Colonial Christianity: A curse on the Black Community

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The eminent theologian Dr Robert Beckford is known for not pulling his punches,and in a frank conversation with Church leaders and activist he was true to his word. During a seminar which sets out to transform Black led churches to be at the forefront of demanding greater social and racial justice, Beckford argues:

The Black Church in Britain is bewitched by the curse of Colonial Christianity that has rendered it politically docile and un-prophetic. This demonic influence that discourages engagement with oppressive political structures that lead to more black people in prison than university must be exorcised.

Beckford will soon publish his book outlining in great detail just how Colonial Christianity sought to disempower and ultimately control Black people, in Africa, the Caribbean and here in the UK, by instilling a sense of belief that little change could be done on earth, and greater glory could be found in the after life. Beckford argues that a rereading of the text, in particularly the Lords Prayer, will guide Black Christians into ‘liberation theology’, which in many ways was the driving force behind Dr Martin Luther Kings Civil Rights movement in the 1960’s.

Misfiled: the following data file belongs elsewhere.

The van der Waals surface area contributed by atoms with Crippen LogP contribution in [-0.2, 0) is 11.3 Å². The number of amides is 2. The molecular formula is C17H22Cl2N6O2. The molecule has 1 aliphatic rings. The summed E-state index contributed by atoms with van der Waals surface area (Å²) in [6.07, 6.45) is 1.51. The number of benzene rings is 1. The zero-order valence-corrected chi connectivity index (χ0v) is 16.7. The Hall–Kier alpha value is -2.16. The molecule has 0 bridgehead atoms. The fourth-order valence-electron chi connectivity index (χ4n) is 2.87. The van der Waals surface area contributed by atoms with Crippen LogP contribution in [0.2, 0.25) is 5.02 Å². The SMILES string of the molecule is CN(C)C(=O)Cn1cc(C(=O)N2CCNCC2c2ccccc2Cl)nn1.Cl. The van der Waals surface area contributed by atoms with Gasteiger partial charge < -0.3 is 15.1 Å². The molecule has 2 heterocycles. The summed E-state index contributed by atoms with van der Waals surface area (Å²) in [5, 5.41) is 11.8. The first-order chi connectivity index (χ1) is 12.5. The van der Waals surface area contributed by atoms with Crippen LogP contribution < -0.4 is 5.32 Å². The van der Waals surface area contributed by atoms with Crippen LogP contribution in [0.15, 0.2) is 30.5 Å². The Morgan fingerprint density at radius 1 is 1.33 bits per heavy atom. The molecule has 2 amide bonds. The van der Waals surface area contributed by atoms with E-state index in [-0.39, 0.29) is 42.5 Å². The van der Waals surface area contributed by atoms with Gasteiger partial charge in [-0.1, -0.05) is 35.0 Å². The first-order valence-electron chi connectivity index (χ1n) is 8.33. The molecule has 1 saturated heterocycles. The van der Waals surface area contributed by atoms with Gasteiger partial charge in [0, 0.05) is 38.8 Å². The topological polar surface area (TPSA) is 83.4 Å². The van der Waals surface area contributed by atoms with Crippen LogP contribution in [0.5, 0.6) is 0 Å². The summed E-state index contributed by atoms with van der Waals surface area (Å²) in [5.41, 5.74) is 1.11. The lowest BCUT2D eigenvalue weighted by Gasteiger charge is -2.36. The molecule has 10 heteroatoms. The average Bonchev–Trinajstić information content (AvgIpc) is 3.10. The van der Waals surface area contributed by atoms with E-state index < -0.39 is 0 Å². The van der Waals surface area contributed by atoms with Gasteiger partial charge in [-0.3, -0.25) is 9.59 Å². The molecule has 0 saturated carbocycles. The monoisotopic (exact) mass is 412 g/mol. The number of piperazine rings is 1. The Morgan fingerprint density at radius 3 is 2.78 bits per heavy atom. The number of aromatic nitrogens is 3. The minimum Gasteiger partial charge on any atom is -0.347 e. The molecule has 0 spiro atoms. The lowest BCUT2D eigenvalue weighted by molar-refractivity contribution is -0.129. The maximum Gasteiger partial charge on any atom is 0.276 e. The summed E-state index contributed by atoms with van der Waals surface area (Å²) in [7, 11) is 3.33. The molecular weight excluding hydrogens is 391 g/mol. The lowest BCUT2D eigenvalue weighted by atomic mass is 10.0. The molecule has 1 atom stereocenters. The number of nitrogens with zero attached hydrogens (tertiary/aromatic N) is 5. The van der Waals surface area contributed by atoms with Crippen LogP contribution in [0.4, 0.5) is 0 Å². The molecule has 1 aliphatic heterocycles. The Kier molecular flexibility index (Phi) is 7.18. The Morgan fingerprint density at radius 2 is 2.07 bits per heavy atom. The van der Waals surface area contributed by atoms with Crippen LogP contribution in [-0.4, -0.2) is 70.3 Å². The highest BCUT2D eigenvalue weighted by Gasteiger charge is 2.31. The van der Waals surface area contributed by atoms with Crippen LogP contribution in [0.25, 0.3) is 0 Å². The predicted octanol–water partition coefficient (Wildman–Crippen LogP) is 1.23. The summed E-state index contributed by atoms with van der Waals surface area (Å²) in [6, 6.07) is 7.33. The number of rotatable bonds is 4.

Clearly Operation Black Vote has sought a partnership with Church Leaders and other faith groups in regards to civic and political engagement, and sees this move as potentially a great leap forward.

I wrote on this site that having witnessed the huge audiences -45k-of the Festival of light, ‘Church of Redemption’, the potential for us to collectively demand greater racial justice is phenomenal.

Whilst Beckford’s challenge must be taken serious, we also need to acknowledge there are those many church men and women who have been implementing their own brand of liberation theology.

This particular initiative (The Church and Political Mobilisation - Let the sleeping Giant Awake!) instigated by Bishop Joe Aldred and supported by Operation Black Vote, and  many church leaders indicates that the momentum is with us.

The group has already decided to write a Black church manifesto –utilising much of the elements in the secular ‘Black manifesto’, and also engaging in the greatest voter registration campaign ever seen in the UK.

Simon Woolley

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